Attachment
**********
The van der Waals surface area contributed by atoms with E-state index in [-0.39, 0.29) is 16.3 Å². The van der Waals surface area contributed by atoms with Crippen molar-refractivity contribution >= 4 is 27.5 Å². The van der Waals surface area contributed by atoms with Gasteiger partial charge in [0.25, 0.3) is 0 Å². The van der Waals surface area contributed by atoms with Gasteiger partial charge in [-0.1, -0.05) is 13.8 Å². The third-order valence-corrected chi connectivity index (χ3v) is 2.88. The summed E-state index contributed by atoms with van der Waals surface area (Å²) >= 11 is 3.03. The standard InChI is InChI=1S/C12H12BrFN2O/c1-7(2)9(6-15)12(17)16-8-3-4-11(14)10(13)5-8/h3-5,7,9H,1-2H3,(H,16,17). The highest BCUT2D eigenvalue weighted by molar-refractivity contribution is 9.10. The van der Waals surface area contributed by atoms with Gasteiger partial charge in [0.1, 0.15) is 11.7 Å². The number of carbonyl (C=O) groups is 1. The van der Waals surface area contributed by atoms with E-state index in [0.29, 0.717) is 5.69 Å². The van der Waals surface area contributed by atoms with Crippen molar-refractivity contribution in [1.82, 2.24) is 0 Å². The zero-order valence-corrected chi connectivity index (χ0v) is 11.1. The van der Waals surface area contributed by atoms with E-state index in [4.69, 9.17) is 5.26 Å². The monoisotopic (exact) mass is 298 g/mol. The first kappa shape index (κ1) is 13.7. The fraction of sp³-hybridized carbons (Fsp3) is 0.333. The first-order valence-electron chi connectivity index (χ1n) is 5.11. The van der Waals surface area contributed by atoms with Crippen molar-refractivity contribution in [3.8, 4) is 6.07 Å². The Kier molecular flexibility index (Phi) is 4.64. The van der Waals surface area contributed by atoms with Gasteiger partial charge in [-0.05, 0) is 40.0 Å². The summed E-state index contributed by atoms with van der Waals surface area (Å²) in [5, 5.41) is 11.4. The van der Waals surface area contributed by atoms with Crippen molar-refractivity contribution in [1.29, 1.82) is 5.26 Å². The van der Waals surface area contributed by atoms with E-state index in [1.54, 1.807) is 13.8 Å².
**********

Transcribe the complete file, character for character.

The van der Waals surface area contributed by atoms with E-state index in [-0.39, 0.29) is 16.3 Å². The van der Waals surface area contributed by atoms with Crippen molar-refractivity contribution >= 4 is 27.5 Å². The van der Waals surface area contributed by atoms with Gasteiger partial charge in [0.25, 0.3) is 0 Å². The van der Waals surface area contributed by atoms with Gasteiger partial charge in [-0.1, -0.05) is 13.8 Å². The third-order valence-corrected chi connectivity index (χ3v) is 2.88. The summed E-state index contributed by atoms with van der Waals surface area (Å²) >= 11 is 3.03. The standard InChI is InChI=1S/C12H12BrFN2O/c1-7(2)9(6-15)12(17)16-8-3-4-11(14)10(13)5-8/h3-5,7,9H,1-2H3,(H,16,17). The highest BCUT2D eigenvalue weighted by molar-refractivity contribution is 9.10. The van der Waals surface area contributed by atoms with Gasteiger partial charge in [0.1, 0.15) is 11.7 Å². The number of carbonyl (C=O) groups is 1. The van der Waals surface area contributed by atoms with E-state index in [0.29, 0.717) is 5.69 Å². The van der Waals surface area contributed by atoms with Crippen molar-refractivity contribution in [1.82, 2.24) is 0 Å². The zero-order valence-corrected chi connectivity index (χ0v) is 11.1. The van der Waals surface area contributed by atoms with E-state index in [4.69, 9.17) is 5.26 Å². The monoisotopic (exact) mass is 298 g/mol. The first kappa shape index (κ1) is 13.7. The fraction of sp³-hybridized carbons (Fsp3) is 0.333. The first-order valence-electron chi connectivity index (χ1n) is 5.11. The van der Waals surface area contributed by atoms with Crippen molar-refractivity contribution in [3.8, 4) is 6.07 Å². The Kier molecular flexibility index (Phi) is 4.64. The van der Waals surface area contributed by atoms with Gasteiger partial charge in [-0.05, 0) is 40.0 Å². The summed E-state index contributed by atoms with van der Waals surface area (Å²) in [5, 5.41) is 11.4. The van der Waals surface area contributed by atoms with Crippen molar-refractivity contribution in [1.29, 1.82) is 5.26 Å². The van der Waals surface area contributed by atoms with E-state index in [1.54, 1.807) is 13.8 Å².